Fortunately, Keys’ companions back at the camp informed the police of his disappearance, and they immediately deployed a search team. After subsequently scouring the area with a helicopter, they were about to try a new location, but then they spotted the SOS sign and found the missing man. In all likelihood, Keys’ SOS message had saved his life.
Unfortunately, however, Western Australia Police were finding the case of the SOS sign in Swift Bay harder to solve. That was until they were contacted by a man called John Burn, who said that he might know the answer. “[He] actually saw an article on the BBC,” Senior Sergeant Dave Rudd told the same news outlet.
John Burn’s brother, Robert, and a female companion had actually been stranded in Swift Bay in 2013, and it soon transpired that the sign had been made by Robert after a yachting trip gone wrong. He and his crewmate, Joan, had anchored about 550 yards offshore in order to explore the bay and locate a freshwater spring, and they set out in an inflatable dinghy.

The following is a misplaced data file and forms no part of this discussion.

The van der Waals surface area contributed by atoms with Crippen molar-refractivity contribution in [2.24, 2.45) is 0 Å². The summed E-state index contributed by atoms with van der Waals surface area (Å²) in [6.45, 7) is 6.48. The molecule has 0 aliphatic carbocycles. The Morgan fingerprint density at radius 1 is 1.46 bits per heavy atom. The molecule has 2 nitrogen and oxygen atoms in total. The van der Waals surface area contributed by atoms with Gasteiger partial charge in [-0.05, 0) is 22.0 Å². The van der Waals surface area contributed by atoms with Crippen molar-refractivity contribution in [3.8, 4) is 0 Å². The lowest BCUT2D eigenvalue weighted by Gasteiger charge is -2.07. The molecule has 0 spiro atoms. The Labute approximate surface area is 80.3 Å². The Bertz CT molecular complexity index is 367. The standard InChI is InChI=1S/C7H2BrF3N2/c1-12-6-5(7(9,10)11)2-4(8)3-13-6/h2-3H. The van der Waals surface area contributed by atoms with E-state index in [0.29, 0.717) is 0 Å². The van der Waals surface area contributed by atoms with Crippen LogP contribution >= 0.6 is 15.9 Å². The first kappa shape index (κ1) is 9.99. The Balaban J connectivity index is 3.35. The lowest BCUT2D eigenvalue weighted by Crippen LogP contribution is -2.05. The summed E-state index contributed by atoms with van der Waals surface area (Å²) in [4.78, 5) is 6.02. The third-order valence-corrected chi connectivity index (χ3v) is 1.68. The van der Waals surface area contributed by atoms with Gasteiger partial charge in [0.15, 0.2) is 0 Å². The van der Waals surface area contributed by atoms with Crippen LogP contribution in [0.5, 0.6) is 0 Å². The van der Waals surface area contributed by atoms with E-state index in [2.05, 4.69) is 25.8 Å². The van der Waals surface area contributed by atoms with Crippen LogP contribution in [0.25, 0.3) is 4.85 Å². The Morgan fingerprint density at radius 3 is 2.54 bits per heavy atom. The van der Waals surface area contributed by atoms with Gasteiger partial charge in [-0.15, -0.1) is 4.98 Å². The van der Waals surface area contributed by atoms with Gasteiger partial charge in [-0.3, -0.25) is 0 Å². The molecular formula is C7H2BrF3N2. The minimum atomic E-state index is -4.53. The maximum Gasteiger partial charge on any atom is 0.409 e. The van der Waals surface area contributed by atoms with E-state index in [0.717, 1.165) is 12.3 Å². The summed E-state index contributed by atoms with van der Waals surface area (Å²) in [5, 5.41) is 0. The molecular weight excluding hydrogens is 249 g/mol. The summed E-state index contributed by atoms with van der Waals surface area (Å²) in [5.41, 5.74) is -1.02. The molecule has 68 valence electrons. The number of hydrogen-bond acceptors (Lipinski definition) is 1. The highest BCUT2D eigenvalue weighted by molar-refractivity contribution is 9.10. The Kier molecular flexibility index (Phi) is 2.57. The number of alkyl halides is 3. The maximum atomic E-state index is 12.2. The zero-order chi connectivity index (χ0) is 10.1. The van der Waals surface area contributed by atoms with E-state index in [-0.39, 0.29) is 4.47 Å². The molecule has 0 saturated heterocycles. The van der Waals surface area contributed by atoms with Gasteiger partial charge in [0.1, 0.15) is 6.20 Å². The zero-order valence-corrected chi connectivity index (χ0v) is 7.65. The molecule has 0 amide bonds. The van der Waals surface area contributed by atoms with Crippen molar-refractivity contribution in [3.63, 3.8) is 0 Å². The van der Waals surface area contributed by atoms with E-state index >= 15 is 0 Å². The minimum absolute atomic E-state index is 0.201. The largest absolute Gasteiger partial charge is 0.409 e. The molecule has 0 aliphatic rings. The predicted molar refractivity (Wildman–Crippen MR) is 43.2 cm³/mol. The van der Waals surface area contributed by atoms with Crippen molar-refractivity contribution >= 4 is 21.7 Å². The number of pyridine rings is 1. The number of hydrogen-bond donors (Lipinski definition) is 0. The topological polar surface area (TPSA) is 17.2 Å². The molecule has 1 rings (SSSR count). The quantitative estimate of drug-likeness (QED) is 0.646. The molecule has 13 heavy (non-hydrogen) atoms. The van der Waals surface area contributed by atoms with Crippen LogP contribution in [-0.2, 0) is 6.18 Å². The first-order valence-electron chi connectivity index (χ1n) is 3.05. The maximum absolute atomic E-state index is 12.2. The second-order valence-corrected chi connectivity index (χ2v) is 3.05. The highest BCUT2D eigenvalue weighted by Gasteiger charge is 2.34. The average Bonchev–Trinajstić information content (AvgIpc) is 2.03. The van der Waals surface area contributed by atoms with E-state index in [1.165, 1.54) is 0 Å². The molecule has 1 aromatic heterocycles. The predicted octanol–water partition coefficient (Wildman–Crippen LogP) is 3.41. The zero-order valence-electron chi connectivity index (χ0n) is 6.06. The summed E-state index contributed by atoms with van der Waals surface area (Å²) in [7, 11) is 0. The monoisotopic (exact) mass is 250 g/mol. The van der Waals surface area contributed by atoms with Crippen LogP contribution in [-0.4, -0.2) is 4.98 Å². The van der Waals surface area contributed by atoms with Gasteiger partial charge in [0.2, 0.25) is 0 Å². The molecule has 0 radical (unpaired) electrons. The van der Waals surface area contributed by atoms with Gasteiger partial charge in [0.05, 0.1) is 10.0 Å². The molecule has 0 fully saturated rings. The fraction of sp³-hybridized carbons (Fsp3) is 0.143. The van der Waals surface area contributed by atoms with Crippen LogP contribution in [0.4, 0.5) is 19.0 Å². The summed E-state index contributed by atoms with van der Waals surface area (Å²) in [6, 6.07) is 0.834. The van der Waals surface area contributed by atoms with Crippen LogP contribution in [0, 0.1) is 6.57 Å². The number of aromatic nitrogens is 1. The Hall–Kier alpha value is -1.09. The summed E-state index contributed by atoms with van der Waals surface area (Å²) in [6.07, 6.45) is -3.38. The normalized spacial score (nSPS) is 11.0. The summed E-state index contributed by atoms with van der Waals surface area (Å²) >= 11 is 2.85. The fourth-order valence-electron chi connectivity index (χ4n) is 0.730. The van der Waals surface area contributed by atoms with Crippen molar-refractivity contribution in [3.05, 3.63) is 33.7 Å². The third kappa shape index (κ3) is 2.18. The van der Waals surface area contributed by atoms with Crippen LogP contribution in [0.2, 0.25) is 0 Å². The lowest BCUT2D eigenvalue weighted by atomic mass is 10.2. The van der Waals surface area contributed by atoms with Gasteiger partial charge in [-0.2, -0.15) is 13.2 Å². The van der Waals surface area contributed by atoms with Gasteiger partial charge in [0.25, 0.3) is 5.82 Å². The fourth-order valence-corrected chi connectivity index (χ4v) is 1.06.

After they subsequently landed safely on the shore, the pair secured the dinghy to a rock. It was then that they saw a massive 11-foot-long crocodile heading right for them. They therefore ran to safety and began hurling rocks to scare the fearsome creature away. Unfortunately, however, the crocodile was not at all discouraged.
“He was not deterred,” Burn said in a statement to ABC in June 2017. “He went to the dinghy and tore off the back of the inflatable pontoon. It was all quite quick, and we realized we were not getting back to our little ship any time soon.”